Then there was Leroy Griffith, who was equally disturbed at the prospect of such a slick operation killing his quaint little empire of vice on the Beach. So Griffith proclaimed that if the Gold Club could open with nudity and liquor, he would convert his Gayety theater (now SoBe Showgirls) to a drink-slinging strip club to compete. That cinched it for city officials, who pushed through the bans in early 1990, just in time to ruin the Gold Club's business; it shut down soon after opening. Neisen Kasdin was a member of the city's planning board at the time. "The notion was if we didn't limit those [strip clubs], the city wouldn't come back," Kasdin asserts. "Also, the whole thing was driven by a host of private agendas, [such as] who did they want to help and who did they want to hurt."

Kasdin remembers his reaction to the proposed restrictions in 1990. "It was quite a scene," he recalls. "I think some of my fellow [planning board] members had taken a trip up to visit the strip club in Atlanta. I'll never forget the great debate -- the great areola debate. “What is it? Why does it need to be covered?' I don't think I ever quite understood why, if you're going to have strip clubs, you can't have alcohol."

None of this stopped Griffith, however. At first, he planned to remake his theaters in the image of one of those owned by legendary strip-club impresario Michael Peter. (Peter, later imprisoned on a mail-fraud charge by prosecutors convinced he was laundering money for organized crime, pioneered the original Solid Gold and Pure Platinum clubs in Fort Lauderdale and North Miami Beach, which introduced current prurient dance policy.) Thus, the Gayety became Déjà Vu, then SoBe Showgirls. Later, Leroy turned his Roxy into Club Madonna (successfully fighting off Madonna, the pop icon and authoress of Sex, when her attorneys ironically protested the strip club was giving her a bad name. Madonna lost because you can't copyright a name that's been in common use for 2000 years).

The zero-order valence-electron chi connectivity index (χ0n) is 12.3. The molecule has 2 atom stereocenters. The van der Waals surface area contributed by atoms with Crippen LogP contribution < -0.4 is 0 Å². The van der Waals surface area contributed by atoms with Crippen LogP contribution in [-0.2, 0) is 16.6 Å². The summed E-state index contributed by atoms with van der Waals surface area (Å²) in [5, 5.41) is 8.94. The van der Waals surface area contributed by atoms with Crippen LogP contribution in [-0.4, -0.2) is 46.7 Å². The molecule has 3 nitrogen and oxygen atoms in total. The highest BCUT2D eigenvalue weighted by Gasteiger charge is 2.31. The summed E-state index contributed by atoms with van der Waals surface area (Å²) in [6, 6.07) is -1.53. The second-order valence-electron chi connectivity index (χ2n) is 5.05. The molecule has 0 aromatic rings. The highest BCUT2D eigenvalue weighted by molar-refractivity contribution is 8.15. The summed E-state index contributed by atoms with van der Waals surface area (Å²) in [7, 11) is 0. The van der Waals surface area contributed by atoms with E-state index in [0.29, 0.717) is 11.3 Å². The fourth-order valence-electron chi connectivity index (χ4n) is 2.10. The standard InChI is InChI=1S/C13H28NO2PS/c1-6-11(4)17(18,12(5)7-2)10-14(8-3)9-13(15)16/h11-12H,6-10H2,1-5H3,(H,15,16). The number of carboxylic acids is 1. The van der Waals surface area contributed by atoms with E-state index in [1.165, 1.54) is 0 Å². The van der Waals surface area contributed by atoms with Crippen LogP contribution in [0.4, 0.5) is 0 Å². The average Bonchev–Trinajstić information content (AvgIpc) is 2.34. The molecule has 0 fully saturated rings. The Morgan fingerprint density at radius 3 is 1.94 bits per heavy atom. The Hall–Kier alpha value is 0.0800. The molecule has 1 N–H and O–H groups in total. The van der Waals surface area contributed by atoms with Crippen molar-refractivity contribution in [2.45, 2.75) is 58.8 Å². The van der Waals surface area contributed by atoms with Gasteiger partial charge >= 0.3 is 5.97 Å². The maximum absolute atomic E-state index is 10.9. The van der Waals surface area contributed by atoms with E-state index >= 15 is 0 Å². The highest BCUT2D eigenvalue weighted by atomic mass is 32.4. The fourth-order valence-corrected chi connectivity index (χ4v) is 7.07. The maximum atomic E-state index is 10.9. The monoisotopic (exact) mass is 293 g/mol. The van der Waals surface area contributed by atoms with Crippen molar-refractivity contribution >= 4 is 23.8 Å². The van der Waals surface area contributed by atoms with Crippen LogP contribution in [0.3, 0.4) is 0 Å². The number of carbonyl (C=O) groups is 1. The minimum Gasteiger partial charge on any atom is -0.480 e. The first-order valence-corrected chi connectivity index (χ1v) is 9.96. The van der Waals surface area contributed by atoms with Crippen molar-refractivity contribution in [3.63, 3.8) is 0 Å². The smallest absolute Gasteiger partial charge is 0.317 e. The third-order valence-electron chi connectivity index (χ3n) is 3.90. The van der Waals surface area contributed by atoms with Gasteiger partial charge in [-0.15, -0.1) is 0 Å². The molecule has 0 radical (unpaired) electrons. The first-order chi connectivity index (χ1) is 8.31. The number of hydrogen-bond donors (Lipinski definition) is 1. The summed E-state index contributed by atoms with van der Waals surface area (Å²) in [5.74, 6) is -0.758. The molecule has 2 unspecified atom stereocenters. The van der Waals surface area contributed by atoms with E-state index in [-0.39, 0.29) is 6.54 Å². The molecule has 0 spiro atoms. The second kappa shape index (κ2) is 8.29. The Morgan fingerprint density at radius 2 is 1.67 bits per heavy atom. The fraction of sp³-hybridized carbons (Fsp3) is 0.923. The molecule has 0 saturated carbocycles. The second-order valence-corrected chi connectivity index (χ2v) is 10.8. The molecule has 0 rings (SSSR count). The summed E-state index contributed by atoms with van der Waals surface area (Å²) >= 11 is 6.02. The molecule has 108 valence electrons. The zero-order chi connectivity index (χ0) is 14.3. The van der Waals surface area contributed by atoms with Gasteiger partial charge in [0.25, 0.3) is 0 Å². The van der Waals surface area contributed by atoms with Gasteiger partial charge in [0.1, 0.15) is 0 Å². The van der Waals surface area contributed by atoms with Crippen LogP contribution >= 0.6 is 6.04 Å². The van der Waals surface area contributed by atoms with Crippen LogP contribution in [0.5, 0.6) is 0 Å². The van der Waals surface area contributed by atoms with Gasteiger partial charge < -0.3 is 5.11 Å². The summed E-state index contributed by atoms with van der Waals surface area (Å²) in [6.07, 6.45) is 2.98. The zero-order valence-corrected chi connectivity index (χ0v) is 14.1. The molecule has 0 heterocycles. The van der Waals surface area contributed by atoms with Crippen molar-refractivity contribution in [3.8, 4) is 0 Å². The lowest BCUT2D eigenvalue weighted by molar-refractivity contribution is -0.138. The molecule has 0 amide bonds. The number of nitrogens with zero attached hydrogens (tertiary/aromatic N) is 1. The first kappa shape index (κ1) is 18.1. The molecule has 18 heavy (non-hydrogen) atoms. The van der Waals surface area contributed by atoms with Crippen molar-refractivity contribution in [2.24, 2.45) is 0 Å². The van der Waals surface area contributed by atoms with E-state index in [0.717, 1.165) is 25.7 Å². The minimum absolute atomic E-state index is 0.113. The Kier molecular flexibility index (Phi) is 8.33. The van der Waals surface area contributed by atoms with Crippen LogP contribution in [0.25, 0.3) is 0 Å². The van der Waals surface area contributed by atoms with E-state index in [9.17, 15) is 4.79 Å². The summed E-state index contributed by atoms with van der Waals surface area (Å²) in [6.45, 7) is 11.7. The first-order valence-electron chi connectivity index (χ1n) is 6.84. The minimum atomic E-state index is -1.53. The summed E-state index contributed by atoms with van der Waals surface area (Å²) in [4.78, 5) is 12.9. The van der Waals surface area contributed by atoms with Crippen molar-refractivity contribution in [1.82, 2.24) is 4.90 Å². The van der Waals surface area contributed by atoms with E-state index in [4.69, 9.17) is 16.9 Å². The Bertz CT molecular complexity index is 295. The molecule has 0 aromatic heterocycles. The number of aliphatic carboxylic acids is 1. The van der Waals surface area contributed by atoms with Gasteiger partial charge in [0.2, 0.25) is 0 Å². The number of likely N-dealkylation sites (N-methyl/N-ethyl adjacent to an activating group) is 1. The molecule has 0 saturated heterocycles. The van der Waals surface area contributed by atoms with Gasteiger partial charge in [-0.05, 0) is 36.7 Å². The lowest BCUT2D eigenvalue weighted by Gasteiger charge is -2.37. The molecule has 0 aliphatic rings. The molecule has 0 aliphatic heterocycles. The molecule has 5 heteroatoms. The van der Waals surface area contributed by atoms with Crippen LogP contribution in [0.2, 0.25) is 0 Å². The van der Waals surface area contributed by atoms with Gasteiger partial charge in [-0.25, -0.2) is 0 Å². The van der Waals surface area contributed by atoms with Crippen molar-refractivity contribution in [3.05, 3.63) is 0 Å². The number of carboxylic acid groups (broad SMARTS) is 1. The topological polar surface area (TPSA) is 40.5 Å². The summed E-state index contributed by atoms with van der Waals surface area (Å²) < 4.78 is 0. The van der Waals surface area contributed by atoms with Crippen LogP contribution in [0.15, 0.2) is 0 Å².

In recent years, Leroy had a series of minor skirmishes with Beach officials over his display of dancers' photos on the Club Madonna marquee, which was, some said, a violation of historic standards. Former commissioner Nancy Liebman, who doesn't believe a nude-club marquee could ever adhere to historic standards, was the leader in that tussle: "He put up some sleazy graphic on the marquee," she says. "He refused to adhere to the historic district [standards]. He ran the city ragged and then finally gave in at the last minute. Then he did it again and the city had to go through all kinds of hurdles." Liebman also didn't like the limo stuffed with girls and bearing a large "Club Madonna" sign that Griffith would send around the city to drum up business for the club. Leroy says the city was being inappropriately overzealous. "They got me for $160,000 in fines, but we settled for $6000," he grins. "Then I ran an ad that said, “Our signs are covered, but our girls are not.'" Griffith sighs. (The signs are back up again, as Leroy won in court.)